On the surface, it seems like a strange idea: We become winners when we learn how to lose. It’s when we can’t accept losing that we hold onto trades long after they’ve gone against us. It’s when we can’t accept losing that we play small ball and never pursue meaningful rewards. It’s when we can’t accept losing that we become frustrated during drawdowns and lose our focus and discipline. It’s when we can accept losing that the good entry in a trade is never good enough and we miss opportunity.
So many of the challenges of trading psychology are rooted in our inability to lose.
When we can accept–truly accept–that trading is a probabilistic game, that losing is part of those probabilities, and that we can trade well and lose, our egos no longer become attached to our P/L. If we go to a Vegas casino and bet large when we hold two pair, we can lose when someone around the table comes up with three Kings. We were right to bet large and, over time, that bet is likely to pay off. If we can’t accept losing, however, we will not just lose but be defeated. That will prevent us from placing the next solid bet, or it could frustrate us and place us in revenge mode, betting even larger on a poor hand.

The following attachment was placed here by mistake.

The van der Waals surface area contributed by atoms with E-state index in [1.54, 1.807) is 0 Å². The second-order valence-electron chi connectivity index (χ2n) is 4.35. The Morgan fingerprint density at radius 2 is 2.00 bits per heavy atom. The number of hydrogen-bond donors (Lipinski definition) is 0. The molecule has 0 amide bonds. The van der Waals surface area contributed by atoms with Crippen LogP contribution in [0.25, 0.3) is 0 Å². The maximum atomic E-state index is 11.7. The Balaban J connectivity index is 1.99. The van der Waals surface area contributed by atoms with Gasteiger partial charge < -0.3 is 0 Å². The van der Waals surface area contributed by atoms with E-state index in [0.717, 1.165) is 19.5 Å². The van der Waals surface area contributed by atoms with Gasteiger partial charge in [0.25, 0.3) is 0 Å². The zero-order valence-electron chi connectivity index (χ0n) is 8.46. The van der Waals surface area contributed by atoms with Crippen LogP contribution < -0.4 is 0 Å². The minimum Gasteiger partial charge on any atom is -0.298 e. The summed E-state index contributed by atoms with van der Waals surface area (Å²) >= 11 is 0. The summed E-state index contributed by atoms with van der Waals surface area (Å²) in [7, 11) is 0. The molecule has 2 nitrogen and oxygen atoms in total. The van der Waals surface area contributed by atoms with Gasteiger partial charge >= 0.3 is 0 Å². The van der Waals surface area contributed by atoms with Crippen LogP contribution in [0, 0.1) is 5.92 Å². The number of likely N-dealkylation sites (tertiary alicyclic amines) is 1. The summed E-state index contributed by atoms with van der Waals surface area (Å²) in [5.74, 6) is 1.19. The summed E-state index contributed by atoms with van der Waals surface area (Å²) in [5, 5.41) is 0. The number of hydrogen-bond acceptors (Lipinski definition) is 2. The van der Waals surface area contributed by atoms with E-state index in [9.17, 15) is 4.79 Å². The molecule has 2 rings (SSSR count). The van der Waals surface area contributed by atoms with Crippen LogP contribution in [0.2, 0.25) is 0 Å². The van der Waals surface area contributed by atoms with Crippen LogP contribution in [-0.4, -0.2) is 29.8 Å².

Learning how to lose means losing in a planned manner. It means knowing when our trade has been proven wrong and exiting at a point that we have rehearsed and accepted. It means sizing our bets so that the probabilities going against us won’t take us out of the game. If we run a 60% win rate with our trades over time–which would be quite good–the reality is that we will lose several times in a row many times during the year if we trade often, simply by random chance. If we can’t accept that kind of losing, can we truly hang in there to win?
Traders work on improving their trading and that is necessary for success. Working on losing is equally important. A great topic for a trading review is: Did I do a good job of losing? The odds can never work in our favor if we don’t fully embrace those odds.